I know, it’s a pretty negative subject matter but hear me out. Think about all the famous people you’ve looked up to over the years. How many have done or said something that’s annoyed you?
It’s more than you expected, right? You only need to look at the news every single day to see someone you look up to being slated in the headlines for something they posted online or said in an interview. It only takes one tweet or comment to make someone go from hero to zero.
Remember in RuPaul’s Drag Race season six when Joslyn Fox idolised Courtney Act, but was left devastated when Courtney said her runway look wasn’t as “polished” as the other girls’?
We expect our heroes to be perfect, nice people, understanding the things we do and saying everything that we would. So when they don’t, we react badly.
Let’s look at Caitlin Moran as an example. There are so many feminists I know that absolutely love her, and I obsessed over her book How to Build a Girl when it first came out. But, she also brought intersectional feminism to my attention – and not in a good way.
After promoting her interview with Lena Dunham, a fan asked if she had addressed the lack of people of colour in Girls with Lena. Her response? “Nope. I literally couldn’t give a shit about it.” Within minutes, fans were calling her out on her disregard of intersectionality.
I was disappointed because I thought Caitlin stood up for all feminists, regardless of race, gender or background. It turned out not so, and she wasn’t apologetic about it either. I had put Caitlin on a pedestal, called her a feminist icon and ignored anyone who said they weren’t sure about her book. After her tweet, I felt she totally let her fans down with her attitude and never picked up her books again.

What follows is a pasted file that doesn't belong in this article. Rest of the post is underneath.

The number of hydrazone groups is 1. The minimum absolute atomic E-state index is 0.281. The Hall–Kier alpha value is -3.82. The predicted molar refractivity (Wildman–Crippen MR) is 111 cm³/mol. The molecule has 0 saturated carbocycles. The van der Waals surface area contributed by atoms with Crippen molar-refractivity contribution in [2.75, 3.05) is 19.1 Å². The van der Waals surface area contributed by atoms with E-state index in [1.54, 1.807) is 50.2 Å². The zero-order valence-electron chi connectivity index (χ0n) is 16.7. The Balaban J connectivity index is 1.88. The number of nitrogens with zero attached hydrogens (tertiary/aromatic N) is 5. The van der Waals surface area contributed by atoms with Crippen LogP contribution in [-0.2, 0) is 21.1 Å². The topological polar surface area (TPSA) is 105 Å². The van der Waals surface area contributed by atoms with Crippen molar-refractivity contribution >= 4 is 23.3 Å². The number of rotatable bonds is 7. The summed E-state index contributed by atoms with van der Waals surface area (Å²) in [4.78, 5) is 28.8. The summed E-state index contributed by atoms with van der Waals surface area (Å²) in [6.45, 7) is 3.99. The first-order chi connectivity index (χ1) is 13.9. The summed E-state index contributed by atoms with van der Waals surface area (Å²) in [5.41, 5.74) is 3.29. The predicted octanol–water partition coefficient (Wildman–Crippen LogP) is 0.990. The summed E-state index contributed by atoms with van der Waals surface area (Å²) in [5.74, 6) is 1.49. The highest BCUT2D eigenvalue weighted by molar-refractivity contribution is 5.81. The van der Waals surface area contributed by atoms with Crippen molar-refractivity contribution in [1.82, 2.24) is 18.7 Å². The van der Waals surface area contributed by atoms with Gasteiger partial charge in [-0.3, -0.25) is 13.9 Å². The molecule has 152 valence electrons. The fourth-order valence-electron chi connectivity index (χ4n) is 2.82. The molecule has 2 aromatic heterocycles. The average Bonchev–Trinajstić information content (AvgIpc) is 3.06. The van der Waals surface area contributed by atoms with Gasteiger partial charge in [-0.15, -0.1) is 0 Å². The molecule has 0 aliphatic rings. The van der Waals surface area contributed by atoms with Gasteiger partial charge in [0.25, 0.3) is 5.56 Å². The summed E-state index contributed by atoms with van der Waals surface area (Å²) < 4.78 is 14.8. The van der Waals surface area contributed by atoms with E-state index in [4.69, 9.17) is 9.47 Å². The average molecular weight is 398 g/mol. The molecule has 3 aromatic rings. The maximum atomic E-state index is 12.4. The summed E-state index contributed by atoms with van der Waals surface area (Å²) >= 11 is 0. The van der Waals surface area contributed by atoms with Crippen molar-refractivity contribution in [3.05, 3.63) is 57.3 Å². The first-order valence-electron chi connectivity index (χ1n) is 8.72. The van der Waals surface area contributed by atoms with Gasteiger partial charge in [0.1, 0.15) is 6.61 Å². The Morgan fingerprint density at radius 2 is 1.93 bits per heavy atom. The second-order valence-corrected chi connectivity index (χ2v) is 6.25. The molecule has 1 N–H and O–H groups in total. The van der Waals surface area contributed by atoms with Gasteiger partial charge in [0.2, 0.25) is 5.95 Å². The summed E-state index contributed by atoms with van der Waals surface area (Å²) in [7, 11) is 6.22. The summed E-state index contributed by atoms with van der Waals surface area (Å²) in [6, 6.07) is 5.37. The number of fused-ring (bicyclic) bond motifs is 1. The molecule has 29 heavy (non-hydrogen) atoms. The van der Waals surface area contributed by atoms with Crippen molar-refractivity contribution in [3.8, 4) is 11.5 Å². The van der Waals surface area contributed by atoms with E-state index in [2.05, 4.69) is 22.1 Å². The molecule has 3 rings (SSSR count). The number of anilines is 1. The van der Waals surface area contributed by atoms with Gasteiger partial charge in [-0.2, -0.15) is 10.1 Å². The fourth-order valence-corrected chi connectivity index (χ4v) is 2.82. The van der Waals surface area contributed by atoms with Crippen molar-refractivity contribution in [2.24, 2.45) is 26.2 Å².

Similarly, a lot of my Labour Party political heroes disappointed me with their vote for Syrian air strikes. That’s not an opinion I personally felt was right, and it was such an important vote that I felt let down as a Party member. It made me take a lot more notice of my favourite MPs’ voting histories before championing them.
Looking up to people puts them on a level above you. You think they’re untouchable, and wish you could be more like them. Because you see them as a version, an iteration, a translation. They inspire you, until the moment they let you down.
Then, your hero becomes human.
Humans are flawed. We make mistakes, we say things in ignorance and we do things with inexperience. So when our heroes disappoint us, we find it hard to see that human side of them. We’re so used to agreeing with them and retweeting every perfect quote with a ‘Yes!’, ‘This!’ and a 100 emoji, when they suddenly feel like a different person it’s a difficult pill to swallow.
Learning from their mistakes
I think these people we call our heroes are part of our lives and adored in this way to help us grow and learn more than anything. The people I’ve looked up to over the years helped me discover values, understand cultures I would never have experienced, become more inclusive of those different to me.
And those that we’ve felt have let us down have actually done us a favour – they’ve shown us the attitudes and ideals that we don’t prescribe to. In a way, they’ve shaped our paths by showing us their mistakes.
I used to adore a very popular lifestyle blogger with a brilliant, positive self-love brand until they did something that I personally felt was a total U-turn on their unique message. All I needed to do was step away and re-think what I had learnt from them. And when an old boss reacted to a problem in a way that I thought was totally out of character, actually showed me they weren’t as brilliant as I thought they were.
They say you should never meet your idols, but I think we should. Just to see they’re like us after all.
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